Twenty-first century transatlantic travellers are accustomed to the idea of seatback screens with a dozen different choices of video. In 1972, you watched Puppet on a Chain, "a film that literally wound its way down the cabin on the old film projection system. It was fun looking down the cabin and seeing the film at different stages". But space on the supersonic aircraft does not allow for films or videos. Instead, Concordistas can gaze at the Mach indicator showing they are travelling at twice the speed of sound, while they reflect that they are spending as much as £1 per second.

¿ The return of Concorde will steal the thunder of Crossair, the Swiss airline that is about to be promoted to Swissair Mark II. It calls its Saab 2000 aircraft "Concordino", even though this propellor plane seats only half of Concorde's 100 passengers and travels at one-third of the speed. And if someone tries to sell you a ticket for a "Jumbolino", be warned that this is another Crossair wheeze, and you will be flying aboard an RJ70 – capacity and range, one quarter of a real 747.

¿ British Airways is pursuing an unusual strategy to get people flying again – discounting fares on its long-haul routes, but keeping this a big secret, while telling everyone that children travel free on European routes, when they can't. The airline's website promises "Kids fly free to Europe", asserting "A child can go free with each adult ticket". Yet there is no chance of anyone flying free. Children are liable for Air Passenger Duty plus a range of other fees and commercial charges that BA pays to airports. On short flights, these add up to £23; the adult fare is £23. Two-thirds off is more generous than no-frills airlines, which charge full fare for anyone aged over one. But it is not free.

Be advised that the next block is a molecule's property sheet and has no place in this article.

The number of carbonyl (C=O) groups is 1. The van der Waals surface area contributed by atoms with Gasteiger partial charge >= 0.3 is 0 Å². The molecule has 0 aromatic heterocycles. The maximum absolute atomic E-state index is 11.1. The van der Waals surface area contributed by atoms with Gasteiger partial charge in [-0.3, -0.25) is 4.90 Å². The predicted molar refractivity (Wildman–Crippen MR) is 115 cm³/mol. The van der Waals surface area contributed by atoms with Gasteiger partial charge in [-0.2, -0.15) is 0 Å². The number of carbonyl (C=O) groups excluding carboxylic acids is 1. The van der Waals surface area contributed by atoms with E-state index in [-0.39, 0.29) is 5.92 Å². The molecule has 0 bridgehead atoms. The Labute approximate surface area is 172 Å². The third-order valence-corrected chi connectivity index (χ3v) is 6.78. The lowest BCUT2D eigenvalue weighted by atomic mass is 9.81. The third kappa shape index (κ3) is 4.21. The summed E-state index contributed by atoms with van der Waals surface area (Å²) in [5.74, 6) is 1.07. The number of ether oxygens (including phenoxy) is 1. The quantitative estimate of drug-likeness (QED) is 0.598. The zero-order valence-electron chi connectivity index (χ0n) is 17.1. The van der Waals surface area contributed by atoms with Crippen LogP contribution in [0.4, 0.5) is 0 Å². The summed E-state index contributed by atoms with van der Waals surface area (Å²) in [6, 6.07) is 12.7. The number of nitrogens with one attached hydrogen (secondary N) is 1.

¿ Aer Lingus is being equally extravagant with the truth with its ad announcing "Fly to Ireland for £30 from Heathrow... One-way fare to Dublin, Cork or Shannon". You have to read the tiny print to see it is available only "when booked as a return fare".

¿ What previously constituted the family silver for both BA and Aer Lingus – a seat on a transatlantic flight – is now being sold off for around half the normal rates. But like the Brussels hotel I stayed in last week, BA is keeping it quiet, apparently for fear that the few people still prepared to pay full price would cash in.

This week, BA tickets from London to Boston, New York or Washington were on sale for £155, or one-sixtieth of the full fare on Concorde, for students and under-26s. Being neither of the above, I tried the name-your-own-price service, Priceline (0800 074 0000, www.priceline.co.uk).

I flew on a half-empty British Airways 747 from London to Miami, for £182 return, including £62 of those pesky "taxes, fees and charges". Miami Beach was emptier, and much more beautiful, than the Boeing. And I even ate a "crescent" on the flight home.

Simon.Calder@independent.co.uk